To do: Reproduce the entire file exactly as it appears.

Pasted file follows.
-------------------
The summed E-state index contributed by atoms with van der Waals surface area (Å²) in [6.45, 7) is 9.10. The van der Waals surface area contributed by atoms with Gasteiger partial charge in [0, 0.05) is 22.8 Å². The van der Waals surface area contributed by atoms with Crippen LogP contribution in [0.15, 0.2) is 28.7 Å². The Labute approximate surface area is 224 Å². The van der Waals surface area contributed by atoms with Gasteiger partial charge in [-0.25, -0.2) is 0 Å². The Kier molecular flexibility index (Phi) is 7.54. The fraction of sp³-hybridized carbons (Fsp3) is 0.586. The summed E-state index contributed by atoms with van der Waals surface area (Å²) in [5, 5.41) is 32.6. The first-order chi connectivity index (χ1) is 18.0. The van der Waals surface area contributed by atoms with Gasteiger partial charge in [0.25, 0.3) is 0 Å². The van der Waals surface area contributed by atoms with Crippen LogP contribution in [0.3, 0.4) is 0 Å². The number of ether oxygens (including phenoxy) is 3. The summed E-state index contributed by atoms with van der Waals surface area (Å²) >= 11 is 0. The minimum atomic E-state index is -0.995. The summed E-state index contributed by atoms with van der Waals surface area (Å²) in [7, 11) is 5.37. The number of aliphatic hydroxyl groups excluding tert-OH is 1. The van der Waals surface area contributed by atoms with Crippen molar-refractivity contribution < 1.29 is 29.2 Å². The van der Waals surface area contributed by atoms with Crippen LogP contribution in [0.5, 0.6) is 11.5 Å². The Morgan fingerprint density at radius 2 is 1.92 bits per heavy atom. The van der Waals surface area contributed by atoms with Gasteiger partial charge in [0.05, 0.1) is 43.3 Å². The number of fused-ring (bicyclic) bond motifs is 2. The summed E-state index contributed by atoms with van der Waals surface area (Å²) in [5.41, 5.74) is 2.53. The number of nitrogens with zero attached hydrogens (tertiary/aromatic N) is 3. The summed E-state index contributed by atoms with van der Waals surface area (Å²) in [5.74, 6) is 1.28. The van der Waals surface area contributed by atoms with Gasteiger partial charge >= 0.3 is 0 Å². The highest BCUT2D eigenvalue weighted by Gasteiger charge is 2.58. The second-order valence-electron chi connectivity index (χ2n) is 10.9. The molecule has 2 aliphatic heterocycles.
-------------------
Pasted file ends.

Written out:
The summed E-state index contributed by atoms with van der Waals surface area (Å²) in [6.45, 7) is 9.10. The van der Waals surface area contributed by atoms with Gasteiger partial charge in [0, 0.05) is 22.8 Å². The van der Waals surface area contributed by atoms with Crippen LogP contribution in [0.15, 0.2) is 28.7 Å². The Labute approximate surface area is 224 Å². The van der Waals surface area contributed by atoms with Gasteiger partial charge in [-0.25, -0.2) is 0 Å². The Kier molecular flexibility index (Phi) is 7.54. The fraction of sp³-hybridized carbons (Fsp3) is 0.586. The summed E-state index contributed by atoms with van der Waals surface area (Å²) in [5, 5.41) is 32.6. The first-order chi connectivity index (χ1) is 18.0. The van der Waals surface area contributed by atoms with Gasteiger partial charge in [0.25, 0.3) is 0 Å². The van der Waals surface area contributed by atoms with Crippen LogP contribution in [0.3, 0.4) is 0 Å². The number of ether oxygens (including phenoxy) is 3. The summed E-state index contributed by atoms with van der Waals surface area (Å²) >= 11 is 0. The minimum atomic E-state index is -0.995. The summed E-state index contributed by atoms with van der Waals surface area (Å²) in [7, 11) is 5.37. The number of aliphatic hydroxyl groups excluding tert-OH is 1. The van der Waals surface area contributed by atoms with Crippen molar-refractivity contribution < 1.29 is 29.2 Å². The van der Waals surface area contributed by atoms with Crippen LogP contribution in [0.5, 0.6) is 11.5 Å². The Morgan fingerprint density at radius 2 is 1.92 bits per heavy atom. The van der Waals surface area contributed by atoms with Gasteiger partial charge in [0.05, 0.1) is 43.3 Å². The number of fused-ring (bicyclic) bond motifs is 2. The summed E-state index contributed by atoms with van der Waals surface area (Å²) in [5.41, 5.74) is 2.53. The number of nitrogens with zero attached hydrogens (tertiary/aromatic N) is 3. The summed E-state index contributed by atoms with van der Waals surface area (Å²) in [5.74, 6) is 1.28. The van der Waals surface area contributed by atoms with Gasteiger partial charge >= 0.3 is 0 Å². The highest BCUT2D eigenvalue weighted by Gasteiger charge is 2.58. The second-order valence-electron chi connectivity index (χ2n) is 10.9. The molecule has 2 aliphatic heterocycles.